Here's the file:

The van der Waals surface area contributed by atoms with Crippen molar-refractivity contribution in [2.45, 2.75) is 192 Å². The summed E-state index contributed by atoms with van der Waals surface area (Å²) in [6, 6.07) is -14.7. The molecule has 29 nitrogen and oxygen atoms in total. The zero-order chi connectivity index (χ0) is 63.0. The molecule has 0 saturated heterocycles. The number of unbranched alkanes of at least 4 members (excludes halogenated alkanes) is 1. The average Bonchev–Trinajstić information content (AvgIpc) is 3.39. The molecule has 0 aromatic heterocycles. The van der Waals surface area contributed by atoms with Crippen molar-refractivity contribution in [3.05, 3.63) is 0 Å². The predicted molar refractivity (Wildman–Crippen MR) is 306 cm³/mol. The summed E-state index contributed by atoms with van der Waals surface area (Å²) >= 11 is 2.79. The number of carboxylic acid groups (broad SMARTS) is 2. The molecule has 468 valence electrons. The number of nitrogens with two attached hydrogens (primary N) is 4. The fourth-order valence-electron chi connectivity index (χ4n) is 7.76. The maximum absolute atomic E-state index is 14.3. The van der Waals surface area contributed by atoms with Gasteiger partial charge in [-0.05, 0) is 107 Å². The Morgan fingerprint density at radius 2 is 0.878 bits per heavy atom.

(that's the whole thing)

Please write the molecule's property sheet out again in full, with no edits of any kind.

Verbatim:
The van der Waals surface area contributed by atoms with Crippen molar-refractivity contribution in [2.45, 2.75) is 192 Å². The summed E-state index contributed by atoms with van der Waals surface area (Å²) in [6, 6.07) is -14.7. The molecule has 29 nitrogen and oxygen atoms in total. The zero-order chi connectivity index (χ0) is 63.0. The molecule has 0 saturated heterocycles. The number of unbranched alkanes of at least 4 members (excludes halogenated alkanes) is 1. The average Bonchev–Trinajstić information content (AvgIpc) is 3.39. The molecule has 0 aromatic heterocycles. The van der Waals surface area contributed by atoms with Crippen molar-refractivity contribution in [3.05, 3.63) is 0 Å². The predicted molar refractivity (Wildman–Crippen MR) is 306 cm³/mol. The summed E-state index contributed by atoms with van der Waals surface area (Å²) >= 11 is 2.79. The number of carboxylic acid groups (broad SMARTS) is 2. The molecule has 468 valence electrons. The number of nitrogens with two attached hydrogens (primary N) is 4. The fourth-order valence-electron chi connectivity index (χ4n) is 7.76. The maximum absolute atomic E-state index is 14.3. The van der Waals surface area contributed by atoms with Gasteiger partial charge in [-0.05, 0) is 107 Å². The Morgan fingerprint density at radius 2 is 0.878 bits per heavy atom.